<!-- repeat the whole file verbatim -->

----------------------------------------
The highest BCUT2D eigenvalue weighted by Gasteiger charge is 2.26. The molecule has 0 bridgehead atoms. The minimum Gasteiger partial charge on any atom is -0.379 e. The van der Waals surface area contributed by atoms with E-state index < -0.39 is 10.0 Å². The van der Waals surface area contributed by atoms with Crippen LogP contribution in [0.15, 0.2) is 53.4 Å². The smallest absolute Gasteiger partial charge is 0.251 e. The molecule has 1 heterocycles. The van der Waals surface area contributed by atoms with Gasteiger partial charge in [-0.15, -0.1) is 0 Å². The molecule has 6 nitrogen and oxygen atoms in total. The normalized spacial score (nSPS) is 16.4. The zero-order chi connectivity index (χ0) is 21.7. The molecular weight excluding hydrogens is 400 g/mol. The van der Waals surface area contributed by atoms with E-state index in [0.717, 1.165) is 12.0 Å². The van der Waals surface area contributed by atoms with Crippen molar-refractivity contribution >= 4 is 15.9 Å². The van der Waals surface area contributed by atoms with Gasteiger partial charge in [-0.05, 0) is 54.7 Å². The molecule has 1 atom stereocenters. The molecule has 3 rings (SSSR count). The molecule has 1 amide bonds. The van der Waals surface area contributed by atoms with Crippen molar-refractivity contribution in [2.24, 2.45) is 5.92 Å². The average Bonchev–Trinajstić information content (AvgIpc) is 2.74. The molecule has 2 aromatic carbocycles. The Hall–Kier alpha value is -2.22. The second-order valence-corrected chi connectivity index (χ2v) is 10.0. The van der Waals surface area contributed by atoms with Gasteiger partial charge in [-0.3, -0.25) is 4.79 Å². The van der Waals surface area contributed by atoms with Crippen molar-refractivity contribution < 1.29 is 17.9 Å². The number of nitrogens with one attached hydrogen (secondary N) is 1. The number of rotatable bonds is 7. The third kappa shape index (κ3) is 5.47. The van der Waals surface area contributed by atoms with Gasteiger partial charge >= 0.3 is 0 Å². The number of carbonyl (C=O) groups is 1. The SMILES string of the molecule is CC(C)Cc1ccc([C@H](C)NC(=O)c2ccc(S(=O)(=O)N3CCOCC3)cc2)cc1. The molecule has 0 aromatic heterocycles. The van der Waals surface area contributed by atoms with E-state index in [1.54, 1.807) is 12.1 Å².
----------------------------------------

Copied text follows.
The highest BCUT2D eigenvalue weighted by Gasteiger charge is 2.26. The molecule has 0 bridgehead atoms. The minimum Gasteiger partial charge on any atom is -0.379 e. The van der Waals surface area contributed by atoms with E-state index < -0.39 is 10.0 Å². The van der Waals surface area contributed by atoms with Crippen LogP contribution in [0.15, 0.2) is 53.4 Å². The smallest absolute Gasteiger partial charge is 0.251 e. The molecule has 1 heterocycles. The van der Waals surface area contributed by atoms with Gasteiger partial charge in [-0.15, -0.1) is 0 Å². The molecule has 6 nitrogen and oxygen atoms in total. The normalized spacial score (nSPS) is 16.4. The zero-order chi connectivity index (χ0) is 21.7. The molecular weight excluding hydrogens is 400 g/mol. The van der Waals surface area contributed by atoms with E-state index in [0.717, 1.165) is 12.0 Å². The van der Waals surface area contributed by atoms with Crippen molar-refractivity contribution >= 4 is 15.9 Å². The van der Waals surface area contributed by atoms with Gasteiger partial charge in [-0.05, 0) is 54.7 Å². The molecule has 1 atom stereocenters. The molecule has 3 rings (SSSR count). The molecule has 1 amide bonds. The van der Waals surface area contributed by atoms with Crippen molar-refractivity contribution in [2.24, 2.45) is 5.92 Å². The average Bonchev–Trinajstić information content (AvgIpc) is 2.74. The molecule has 2 aromatic carbocycles. The Hall–Kier alpha value is -2.22. The second-order valence-corrected chi connectivity index (χ2v) is 10.0. The van der Waals surface area contributed by atoms with Gasteiger partial charge in [-0.3, -0.25) is 4.79 Å². The van der Waals surface area contributed by atoms with Crippen molar-refractivity contribution < 1.29 is 17.9 Å². The number of nitrogens with one attached hydrogen (secondary N) is 1. The number of rotatable bonds is 7. The third kappa shape index (κ3) is 5.47. The van der Waals surface area contributed by atoms with Gasteiger partial charge >= 0.3 is 0 Å². The number of carbonyl (C=O) groups is 1. The SMILES string of the molecule is CC(C)Cc1ccc([C@H](C)NC(=O)c2ccc(S(=O)(=O)N3CCOCC3)cc2)cc1. The molecule has 0 aromatic heterocycles. The van der Waals surface area contributed by atoms with E-state index in [1.54, 1.807) is 12.1 Å².